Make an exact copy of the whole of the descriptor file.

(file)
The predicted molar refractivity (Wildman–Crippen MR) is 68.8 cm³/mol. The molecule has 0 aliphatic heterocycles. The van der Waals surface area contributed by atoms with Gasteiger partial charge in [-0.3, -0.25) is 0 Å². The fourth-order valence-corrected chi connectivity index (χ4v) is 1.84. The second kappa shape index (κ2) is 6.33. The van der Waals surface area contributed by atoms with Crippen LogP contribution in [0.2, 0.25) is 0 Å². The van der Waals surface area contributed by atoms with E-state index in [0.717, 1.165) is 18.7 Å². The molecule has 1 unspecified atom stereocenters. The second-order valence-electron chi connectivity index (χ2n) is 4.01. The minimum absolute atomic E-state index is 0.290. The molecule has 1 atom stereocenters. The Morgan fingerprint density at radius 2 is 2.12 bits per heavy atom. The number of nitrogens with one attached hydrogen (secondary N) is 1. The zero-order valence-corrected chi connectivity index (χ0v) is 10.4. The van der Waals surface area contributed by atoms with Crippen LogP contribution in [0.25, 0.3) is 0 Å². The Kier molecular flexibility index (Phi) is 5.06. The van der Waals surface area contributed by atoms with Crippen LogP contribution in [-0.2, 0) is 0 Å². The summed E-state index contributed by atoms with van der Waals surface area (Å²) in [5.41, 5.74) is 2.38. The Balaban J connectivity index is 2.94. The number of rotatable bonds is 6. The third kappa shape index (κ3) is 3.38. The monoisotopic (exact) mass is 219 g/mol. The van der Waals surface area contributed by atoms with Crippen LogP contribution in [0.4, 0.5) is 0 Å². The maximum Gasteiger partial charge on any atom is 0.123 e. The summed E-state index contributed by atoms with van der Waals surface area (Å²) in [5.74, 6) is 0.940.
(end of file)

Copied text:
The predicted molar refractivity (Wildman–Crippen MR) is 68.8 cm³/mol. The molecule has 0 aliphatic heterocycles. The van der Waals surface area contributed by atoms with Gasteiger partial charge in [-0.3, -0.25) is 0 Å². The fourth-order valence-corrected chi connectivity index (χ4v) is 1.84. The second kappa shape index (κ2) is 6.33. The van der Waals surface area contributed by atoms with Crippen LogP contribution in [0.2, 0.25) is 0 Å². The van der Waals surface area contributed by atoms with E-state index in [0.717, 1.165) is 18.7 Å². The molecule has 1 unspecified atom stereocenters. The second-order valence-electron chi connectivity index (χ2n) is 4.01. The minimum absolute atomic E-state index is 0.290. The molecule has 1 atom stereocenters. The Morgan fingerprint density at radius 2 is 2.12 bits per heavy atom. The number of nitrogens with one attached hydrogen (secondary N) is 1. The zero-order valence-corrected chi connectivity index (χ0v) is 10.4. The van der Waals surface area contributed by atoms with Crippen LogP contribution in [0.25, 0.3) is 0 Å². The Kier molecular flexibility index (Phi) is 5.06. The van der Waals surface area contributed by atoms with Crippen LogP contribution in [-0.2, 0) is 0 Å². The summed E-state index contributed by atoms with van der Waals surface area (Å²) in [5.41, 5.74) is 2.38. The Balaban J connectivity index is 2.94. The number of rotatable bonds is 6. The third kappa shape index (κ3) is 3.38. The monoisotopic (exact) mass is 219 g/mol. The van der Waals surface area contributed by atoms with Crippen LogP contribution in [0.4, 0.5) is 0 Å². The maximum Gasteiger partial charge on any atom is 0.123 e. The summed E-state index contributed by atoms with van der Waals surface area (Å²) in [5.74, 6) is 0.940.